That’s how I spent my evenings, writing page after page for them to not even look at the final product. No time was spent with JD; I tried sending messages for him to come down to my room late at night, but no response. When we did have a quiet moment together for me to confront him, he would always say he was asleep by a really early time, or Rigo needed a hand in the backyard. Alarm bells were ringing: something wasn’t quite right.
Sunday morning. It had probably been the longest week of my life and I knew that I only had to endure one more breakfast around the kitchen table before we set off. I excitedly made sure my stuff was already packed the night before, and as we were about to leave, Rigo wanted to have a quick word with me in private. Maybe he wanted to say thank you for all the hard work, maybe he suspected that I was more than just JD’s ‘new friend’. I’d be lying if I said I wasn’t nervous to have a one-on-one conversation with him. He lead me down the staircase to hallway. “Here, this is for you – something to remember me by”. A calculator. A fucking calculator. After the suffering of adhering to his directions, pretending to laugh at his god-awful jokes and all the work I put in to help convey the right message for their spa, my efforts only equated to a calculator.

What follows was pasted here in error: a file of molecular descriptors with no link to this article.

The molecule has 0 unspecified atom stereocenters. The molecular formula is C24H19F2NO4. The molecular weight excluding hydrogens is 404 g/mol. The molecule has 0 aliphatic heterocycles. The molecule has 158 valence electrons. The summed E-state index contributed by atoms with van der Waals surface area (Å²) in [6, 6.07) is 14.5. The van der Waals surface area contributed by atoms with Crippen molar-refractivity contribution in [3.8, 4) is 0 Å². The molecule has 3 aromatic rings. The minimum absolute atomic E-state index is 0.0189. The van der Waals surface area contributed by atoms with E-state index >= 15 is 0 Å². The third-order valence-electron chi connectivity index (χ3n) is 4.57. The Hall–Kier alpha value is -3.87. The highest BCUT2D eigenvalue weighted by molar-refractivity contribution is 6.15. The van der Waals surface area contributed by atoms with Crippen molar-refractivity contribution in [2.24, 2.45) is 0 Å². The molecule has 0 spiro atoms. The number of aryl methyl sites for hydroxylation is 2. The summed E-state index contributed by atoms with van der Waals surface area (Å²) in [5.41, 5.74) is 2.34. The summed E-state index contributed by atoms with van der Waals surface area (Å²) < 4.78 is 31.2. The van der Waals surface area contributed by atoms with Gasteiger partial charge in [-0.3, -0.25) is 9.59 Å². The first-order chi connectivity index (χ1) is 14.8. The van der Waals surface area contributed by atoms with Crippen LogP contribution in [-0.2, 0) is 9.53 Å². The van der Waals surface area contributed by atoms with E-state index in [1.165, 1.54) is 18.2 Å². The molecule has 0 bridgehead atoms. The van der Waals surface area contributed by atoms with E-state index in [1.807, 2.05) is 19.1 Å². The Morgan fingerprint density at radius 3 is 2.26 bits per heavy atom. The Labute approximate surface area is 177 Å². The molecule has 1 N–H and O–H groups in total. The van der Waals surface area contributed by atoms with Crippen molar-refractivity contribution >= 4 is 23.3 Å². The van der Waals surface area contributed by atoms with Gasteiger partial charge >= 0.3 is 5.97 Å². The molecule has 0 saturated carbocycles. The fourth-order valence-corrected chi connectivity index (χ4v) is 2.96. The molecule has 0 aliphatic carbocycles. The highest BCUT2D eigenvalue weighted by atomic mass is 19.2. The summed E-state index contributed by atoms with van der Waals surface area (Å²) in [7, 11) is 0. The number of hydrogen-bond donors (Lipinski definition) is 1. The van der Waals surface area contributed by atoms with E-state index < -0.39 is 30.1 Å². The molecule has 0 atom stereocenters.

Lisa dropped us off at the station; a warm embrace for JD and a firm handshake for me – no thank you, just a handshake. I clearly remember thinking I never want to see these people ever again. We waited for the bus back to what I call civilisation, the journey back was packed and felt like an eternity to get to the city and my comfort zone. JD was still being cagey, and we only spoke if I needed to move out the way so he could use the toilet. I read a book, he watched some bullshit comedy on his phone, and that’s how we left it. I never did ask him why he never introduced me as more than a ‘new friend’. I didn’t want to push him in divulging any uncomfortable information; I just hoped he would turn back to the affectionate boyfriend he was before we left for Uxbridge.
Over the next few days, his behaviour started to claw back to what it was when we first met. He was even making more of an effort to get home from work at a reasonable time, and I would wake up to a hot cup of coffee at the side of the bed before he left in the mornings. My life went back to how it was before: waiting around in coffee shops, making friends with the gay village regulars and venturing out to either the local Metro store near King Street or to the CF Eaton Centre, where I would browse high-end stores that I dreamt of shopping in ever since I read my first issue of GQ at age 14.